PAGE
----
Still poetry month, the bird is my bell

Three new titles for poetry available now on the Website at deerbrookeditions.com all are accomplished poets. They Join the rank of Deerbrook poets, all of whom garner recognition in some way. In the spirit of poetry month (aren’t we lucky, the powers that be give us a full month to wave the poetry flag).

Wars Don't happen Anymore by Sarah White

Sarah White’s poems resonate the irony of glory and human love.

Beautiful Day by JR Solonche

Beautiful Day by JR Solonche has delight and sorrow, insights and more.

Poetry is like getting dropped off in New Orleans.

A passing by Joan I. Siegel

Meditations on what cannot be seen, the music of memory.

The birds can sing and I get them.

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Prayer I Should Have Prayed Last Night

Prayer I Should Have Prayed Last Night
by Stuart Kestenbaum from Prayers & Run-on Sentences

When I wake I am still carrying the night with me,
the trembling wind we are awash in, and the wind
outside howls or does what the wind does, which is
not howl but knit trees and leaves together with clouds
and lash the sun together with the moon. I am only
imagining this because I haven’t studied my science today
and so can’t tell the truth of things, I can only tell
what I am making up at this moment when the darkness
departs like a wave receding, and the sea is absorbed
in the dense sand, which lightens as the water travels away,
the same way I lay awake in my bed last night, fear
washing over me and seeping into the mattress,
my vessel, my washed-up raft.

 

 

Since first posting this poem a bright moment occurred:

Stuart Kestenbaum’s new book Only Now had a poem Prayer for Joy, appear on American Life in Poetry, and therefore also on the Poetry Foundation — Also, find the poem Prayer for the Dead, that appeared in 2007 from Prayers & Run-on Sentences 

Thanks to Ted Kooser

This morning’s favorite poem from Prayers & Run-on Sentences, (published in 2007 by Deerbrook Editions, with a number of poems read on The Writer’s Almanac, and is still popularstruck me for the sense of angst but more a reminder of a humanity-even condition faced over space and time, day, night, morning, how one sense of these is flipped over across the globe, this morning is that evening when prayers are not made for an answer but for the connection we cannot find in our fear, in our solitude and longing, to not have missed or be blotted out, to continue in the great moment.

The hopeful have it, not to be compared or limited, marginalized but joined in some silent underground that reasons away violence as a way out when truth and compassion succeed, which means us folk have chosen a spirit of light, forgiveness . . . right you say, like in your dreams, you say, if ever a dream would remove the barrier from your eye, your heart, that man might undo the violence, tooth for tooth, you say, it’s just the way it is, my friend.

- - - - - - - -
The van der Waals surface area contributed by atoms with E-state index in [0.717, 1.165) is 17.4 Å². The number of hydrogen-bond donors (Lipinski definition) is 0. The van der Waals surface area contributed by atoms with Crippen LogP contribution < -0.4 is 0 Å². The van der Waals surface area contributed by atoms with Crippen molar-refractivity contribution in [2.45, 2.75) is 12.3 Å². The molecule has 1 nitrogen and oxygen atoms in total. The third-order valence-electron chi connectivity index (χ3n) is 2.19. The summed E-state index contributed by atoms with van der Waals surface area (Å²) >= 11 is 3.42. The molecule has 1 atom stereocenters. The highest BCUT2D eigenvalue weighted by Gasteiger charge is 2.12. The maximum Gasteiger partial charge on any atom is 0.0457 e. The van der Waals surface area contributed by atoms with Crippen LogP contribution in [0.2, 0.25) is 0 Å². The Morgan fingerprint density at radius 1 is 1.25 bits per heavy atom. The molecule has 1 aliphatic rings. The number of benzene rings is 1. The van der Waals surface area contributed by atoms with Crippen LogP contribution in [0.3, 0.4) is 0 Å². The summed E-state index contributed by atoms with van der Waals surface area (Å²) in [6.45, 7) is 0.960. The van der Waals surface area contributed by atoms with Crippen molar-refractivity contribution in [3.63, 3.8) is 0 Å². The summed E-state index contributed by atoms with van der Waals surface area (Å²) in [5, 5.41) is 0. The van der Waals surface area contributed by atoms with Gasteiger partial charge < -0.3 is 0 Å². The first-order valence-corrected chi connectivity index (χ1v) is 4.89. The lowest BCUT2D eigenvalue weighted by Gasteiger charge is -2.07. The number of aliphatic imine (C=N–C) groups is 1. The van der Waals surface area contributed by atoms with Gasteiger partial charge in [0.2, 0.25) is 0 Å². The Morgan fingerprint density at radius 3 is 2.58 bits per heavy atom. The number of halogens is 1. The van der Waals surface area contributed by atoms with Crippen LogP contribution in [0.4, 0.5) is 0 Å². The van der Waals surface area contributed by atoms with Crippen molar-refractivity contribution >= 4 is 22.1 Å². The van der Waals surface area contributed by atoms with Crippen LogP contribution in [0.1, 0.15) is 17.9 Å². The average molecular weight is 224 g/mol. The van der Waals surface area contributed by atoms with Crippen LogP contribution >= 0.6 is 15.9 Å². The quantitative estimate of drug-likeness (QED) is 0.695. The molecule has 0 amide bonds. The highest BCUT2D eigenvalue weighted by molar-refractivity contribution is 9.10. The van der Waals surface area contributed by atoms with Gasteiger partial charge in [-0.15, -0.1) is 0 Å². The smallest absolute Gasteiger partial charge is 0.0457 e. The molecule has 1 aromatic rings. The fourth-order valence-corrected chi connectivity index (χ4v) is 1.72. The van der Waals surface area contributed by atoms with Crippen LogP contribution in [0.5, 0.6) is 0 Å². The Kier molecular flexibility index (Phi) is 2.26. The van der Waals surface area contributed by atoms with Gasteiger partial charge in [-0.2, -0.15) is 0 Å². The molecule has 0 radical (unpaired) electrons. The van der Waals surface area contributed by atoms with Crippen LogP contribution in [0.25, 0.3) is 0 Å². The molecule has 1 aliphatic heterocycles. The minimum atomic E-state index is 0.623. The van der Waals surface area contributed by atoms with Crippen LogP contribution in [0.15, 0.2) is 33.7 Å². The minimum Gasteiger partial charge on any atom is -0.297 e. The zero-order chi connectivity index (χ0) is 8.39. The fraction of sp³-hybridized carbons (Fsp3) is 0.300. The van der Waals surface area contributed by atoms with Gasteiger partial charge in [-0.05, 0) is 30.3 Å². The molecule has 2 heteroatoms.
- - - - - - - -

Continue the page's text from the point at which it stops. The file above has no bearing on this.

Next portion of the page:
On 9/11, one mad said, “How inhuman,” and his friend said, “all too human my friend, all too human.”

Parallel

You get on.

You don’t see me.

You take the seat two rows in front of me.

I see your backside, the back of your head, your dark brown, somewhat frizzed and wavy hair. For some reason, I don’t tap you on the back, or your shoulder (I see you turn around—surprised, smiling, your eyes sparkling, an underwater cavernous limestone blue—‘Hey, when did you get on?’ you ask, and try to stand up as you jolt forward, your body leaving your seat, as you find a way to balance yourself and move toward me)—but I stay still, and we remain where we are.

I watch you. I don’t see your face. It’s a strange feeling, as if I were no longer me, or were somewhere else completely, or I had simply disappeared, evaporated, from here and now. It occurs to me I had never up until then, seen you. In your completeness.

In your solitude.

I wonder what you are like without me.

Yourself plus the world minus me.

 

by HC Hsu

from Middle of the Night, a book in the works to appear from Deerbrook Editions sometime in 2015
also author of Love is Sweeter, http://lethepressbooks.com/

He also has a translation of Chinese dissident and 2010 Nobel Peace Prize winner Liu Xiaobo’s official biography coming out in 2015 by Rowman & Littlefield.

Improves with age

The life of the persimmon could be literary. Persimmons are the edible fruit of a number of species of trees in the genus Diospyros. The word Diospyros comes from the ancient Greek words “Dios” (διός) and “pyros” (πυρος). In context, this means more or less “divine fruit”, though its literal meaning is closer to “Wheat of Zeus”.[2][3] It is, however, sufficiently confusing to have given rise to some curious interpretations, such as “God’s pear” and “Jove’s fire”. The Modern Greek name for the fruit is λωτός (lotos) which leads modern Greeks to the assumption that this is the lotus referred to in Homer‘sOdyssey.

Persimmons ripen over time.

This blog was set up to carry literature, selected poetry and prose, from submissions to Deerbrook Editions, (http://www.deerbrookeditions.com and https://deerbrookeditions.wordpress.com) an independent literary press publishing deserving authors in well designed trade books. Author’s work will be selected and permitted by the author or in the case of a selection having been published, posting would give whatever promotion  and credit to the published work as such a blog might offer. WordPress.com blogs seem to offer somewhat greater exposure through the use of tags.